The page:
Methods of forming a composite material from the chips include melt infiltration, stir-casting, sintering, and extrusion. The use of metallic nanocrystalline reinforcement chips can also offer significantly improved wetting for liquid state processing of conventional reinforcement materials, such as ceramic silicon carbide.

Once again, after the parts are formed, the article is then removed from the mold and cooled (process 112). If necessary, the parts can be further shaped using ordinary machining and/or sheet metal tools, such as by rolling, cutting, drilling, bending, or grinding.

Subsection 1C: Aluminum Composites

This section describes aluminum composite materials that can be useful in musical instrument making. The composites can be used to further stiffen aluminum, the aluminum which may comprise nanostructured grains. While nanostructured aluminum is sufficiently strong for musical instrument construction, it may be desirable to further stiffen vibrating components for acoustical reasons. For example, the back of a hollow bodied string instrument is typically made of stiffer material than the top. The usual aluminum composites used in aerospace applications contrast in that they further strengthen highly alloyed aluminum. It is not desirable to substantially alloy aluminum for musical instrument construction since it would render the sound metallic.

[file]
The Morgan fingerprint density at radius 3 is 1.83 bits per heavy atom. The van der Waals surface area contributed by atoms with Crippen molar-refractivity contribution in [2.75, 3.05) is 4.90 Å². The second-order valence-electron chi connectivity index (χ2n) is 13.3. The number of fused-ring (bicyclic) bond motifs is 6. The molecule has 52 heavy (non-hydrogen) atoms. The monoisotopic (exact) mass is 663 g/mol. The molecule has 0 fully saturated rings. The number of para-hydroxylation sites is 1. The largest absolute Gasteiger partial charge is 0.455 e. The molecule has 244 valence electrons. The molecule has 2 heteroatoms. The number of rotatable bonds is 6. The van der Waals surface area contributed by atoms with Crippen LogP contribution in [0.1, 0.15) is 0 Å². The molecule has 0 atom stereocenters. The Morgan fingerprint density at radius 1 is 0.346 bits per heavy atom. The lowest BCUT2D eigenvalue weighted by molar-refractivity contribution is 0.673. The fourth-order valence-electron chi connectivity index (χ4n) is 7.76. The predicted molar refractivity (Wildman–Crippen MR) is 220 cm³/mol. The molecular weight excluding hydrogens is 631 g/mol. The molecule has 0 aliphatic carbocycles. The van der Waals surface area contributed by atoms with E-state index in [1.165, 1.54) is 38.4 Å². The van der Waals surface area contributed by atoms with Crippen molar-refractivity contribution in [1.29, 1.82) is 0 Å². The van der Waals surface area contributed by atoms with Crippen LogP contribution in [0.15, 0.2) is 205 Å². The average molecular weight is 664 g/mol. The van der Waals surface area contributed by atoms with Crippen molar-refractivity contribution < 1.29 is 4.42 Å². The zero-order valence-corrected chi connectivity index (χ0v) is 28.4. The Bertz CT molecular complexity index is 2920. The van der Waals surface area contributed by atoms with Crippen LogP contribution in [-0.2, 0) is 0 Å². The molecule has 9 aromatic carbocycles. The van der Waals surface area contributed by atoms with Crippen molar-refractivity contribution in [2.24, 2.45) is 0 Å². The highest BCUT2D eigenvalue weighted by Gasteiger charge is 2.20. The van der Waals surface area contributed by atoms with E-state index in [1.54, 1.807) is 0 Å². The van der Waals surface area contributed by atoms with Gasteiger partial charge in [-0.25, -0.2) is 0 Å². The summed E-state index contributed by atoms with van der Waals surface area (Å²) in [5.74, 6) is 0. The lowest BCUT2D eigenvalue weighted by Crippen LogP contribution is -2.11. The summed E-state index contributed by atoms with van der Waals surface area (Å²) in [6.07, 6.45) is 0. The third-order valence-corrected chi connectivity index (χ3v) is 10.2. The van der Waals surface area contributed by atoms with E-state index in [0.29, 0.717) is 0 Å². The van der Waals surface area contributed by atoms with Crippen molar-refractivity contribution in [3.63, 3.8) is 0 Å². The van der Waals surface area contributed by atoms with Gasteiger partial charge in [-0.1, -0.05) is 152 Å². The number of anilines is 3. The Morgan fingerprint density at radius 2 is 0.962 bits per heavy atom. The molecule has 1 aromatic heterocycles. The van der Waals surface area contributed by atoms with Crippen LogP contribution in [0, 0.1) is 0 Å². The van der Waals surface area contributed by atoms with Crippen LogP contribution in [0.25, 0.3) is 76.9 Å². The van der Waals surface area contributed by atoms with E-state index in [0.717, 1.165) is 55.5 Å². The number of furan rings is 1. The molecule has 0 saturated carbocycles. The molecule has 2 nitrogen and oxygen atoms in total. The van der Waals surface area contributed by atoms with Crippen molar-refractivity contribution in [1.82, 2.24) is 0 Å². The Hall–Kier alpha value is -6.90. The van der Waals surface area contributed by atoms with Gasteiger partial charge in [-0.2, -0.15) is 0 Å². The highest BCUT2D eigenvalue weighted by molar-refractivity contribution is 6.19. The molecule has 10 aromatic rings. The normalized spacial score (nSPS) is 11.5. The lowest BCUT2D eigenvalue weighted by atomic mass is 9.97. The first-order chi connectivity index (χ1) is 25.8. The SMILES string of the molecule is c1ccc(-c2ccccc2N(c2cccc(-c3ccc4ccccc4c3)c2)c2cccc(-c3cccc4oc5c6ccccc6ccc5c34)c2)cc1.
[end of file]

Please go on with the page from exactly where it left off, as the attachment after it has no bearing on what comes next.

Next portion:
Choices for composite reinforcement materials include ceramic materials such as (but not limited to) silicon carbide, alumina, and silicon nitride. The shapes of the reinforcement can be particles, filaments, fibers, or whiskers, among other shapes. Composite reinforcement materials can also include graphite (usually in fibers), boron fiber, or boron carbide.

Methods of incorporating composite materials include melt infiltration, sintering, and powder metallurgy, well established in industry. Composite materials (e.g. ceramics) can be nanostructured themselves, for example, chips produced by mechanical machining processes described in U.S. Pat. No. 6,706,324 B2.

Composite materials comprising nanostructured aluminum can provide excellent acoustics, similar to unalloyed aluminum while still providing ample strength and durability in musical instrument construction. Like all composites, aluminum composites are not a single material but a family of materials whose stiffness, strength, density, and thermal properties can be tailored. The reinforcement material, volume and shape of the reinforcement, and the fabrication method can all be varied to achieve required properties.

Subsection 2: Violin Incorporating Nanophase Materials